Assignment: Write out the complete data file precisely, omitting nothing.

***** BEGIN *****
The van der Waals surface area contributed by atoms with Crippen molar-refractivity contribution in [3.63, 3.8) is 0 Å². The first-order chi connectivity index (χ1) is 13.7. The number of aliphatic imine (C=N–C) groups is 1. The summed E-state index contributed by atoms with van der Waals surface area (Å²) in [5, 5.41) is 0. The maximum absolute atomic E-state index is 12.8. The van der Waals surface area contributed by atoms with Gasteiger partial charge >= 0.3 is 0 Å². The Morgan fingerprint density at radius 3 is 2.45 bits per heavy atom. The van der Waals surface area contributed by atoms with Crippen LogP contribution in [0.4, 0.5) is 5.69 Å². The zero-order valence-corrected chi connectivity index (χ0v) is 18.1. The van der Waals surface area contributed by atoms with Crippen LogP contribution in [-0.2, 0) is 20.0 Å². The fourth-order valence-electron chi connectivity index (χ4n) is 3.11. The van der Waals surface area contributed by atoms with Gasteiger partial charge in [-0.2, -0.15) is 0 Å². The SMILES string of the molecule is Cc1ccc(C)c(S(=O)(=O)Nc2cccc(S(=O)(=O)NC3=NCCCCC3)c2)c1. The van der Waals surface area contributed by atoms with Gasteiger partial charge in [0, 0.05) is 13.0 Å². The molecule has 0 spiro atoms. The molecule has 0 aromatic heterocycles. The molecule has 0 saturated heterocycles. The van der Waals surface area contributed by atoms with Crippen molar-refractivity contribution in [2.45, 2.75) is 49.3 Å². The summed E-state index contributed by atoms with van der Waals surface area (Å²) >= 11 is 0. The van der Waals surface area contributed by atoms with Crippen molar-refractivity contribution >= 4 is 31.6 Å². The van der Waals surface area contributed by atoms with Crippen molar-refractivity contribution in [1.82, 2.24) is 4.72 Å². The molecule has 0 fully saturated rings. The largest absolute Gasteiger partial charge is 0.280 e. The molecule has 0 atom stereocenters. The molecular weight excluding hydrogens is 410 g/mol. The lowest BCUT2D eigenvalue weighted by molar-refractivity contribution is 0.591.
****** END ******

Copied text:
The van der Waals surface area contributed by atoms with Crippen molar-refractivity contribution in [3.63, 3.8) is 0 Å². The first-order chi connectivity index (χ1) is 13.7. The number of aliphatic imine (C=N–C) groups is 1. The summed E-state index contributed by atoms with van der Waals surface area (Å²) in [5, 5.41) is 0. The maximum absolute atomic E-state index is 12.8. The van der Waals surface area contributed by atoms with Gasteiger partial charge >= 0.3 is 0 Å². The Morgan fingerprint density at radius 3 is 2.45 bits per heavy atom. The van der Waals surface area contributed by atoms with Crippen LogP contribution in [0.4, 0.5) is 5.69 Å². The zero-order valence-corrected chi connectivity index (χ0v) is 18.1. The van der Waals surface area contributed by atoms with Crippen LogP contribution in [-0.2, 0) is 20.0 Å². The fourth-order valence-electron chi connectivity index (χ4n) is 3.11. The van der Waals surface area contributed by atoms with Gasteiger partial charge in [-0.2, -0.15) is 0 Å². The SMILES string of the molecule is Cc1ccc(C)c(S(=O)(=O)Nc2cccc(S(=O)(=O)NC3=NCCCCC3)c2)c1. The van der Waals surface area contributed by atoms with Gasteiger partial charge in [0, 0.05) is 13.0 Å². The molecule has 0 spiro atoms. The molecule has 0 aromatic heterocycles. The molecule has 0 saturated heterocycles. The van der Waals surface area contributed by atoms with Crippen molar-refractivity contribution in [2.45, 2.75) is 49.3 Å². The summed E-state index contributed by atoms with van der Waals surface area (Å²) >= 11 is 0. The van der Waals surface area contributed by atoms with Crippen molar-refractivity contribution >= 4 is 31.6 Å². The van der Waals surface area contributed by atoms with Crippen molar-refractivity contribution in [1.82, 2.24) is 4.72 Å². The molecule has 0 fully saturated rings. The largest absolute Gasteiger partial charge is 0.280 e. The molecule has 0 atom stereocenters. The molecular weight excluding hydrogens is 410 g/mol. The lowest BCUT2D eigenvalue weighted by molar-refractivity contribution is 0.591.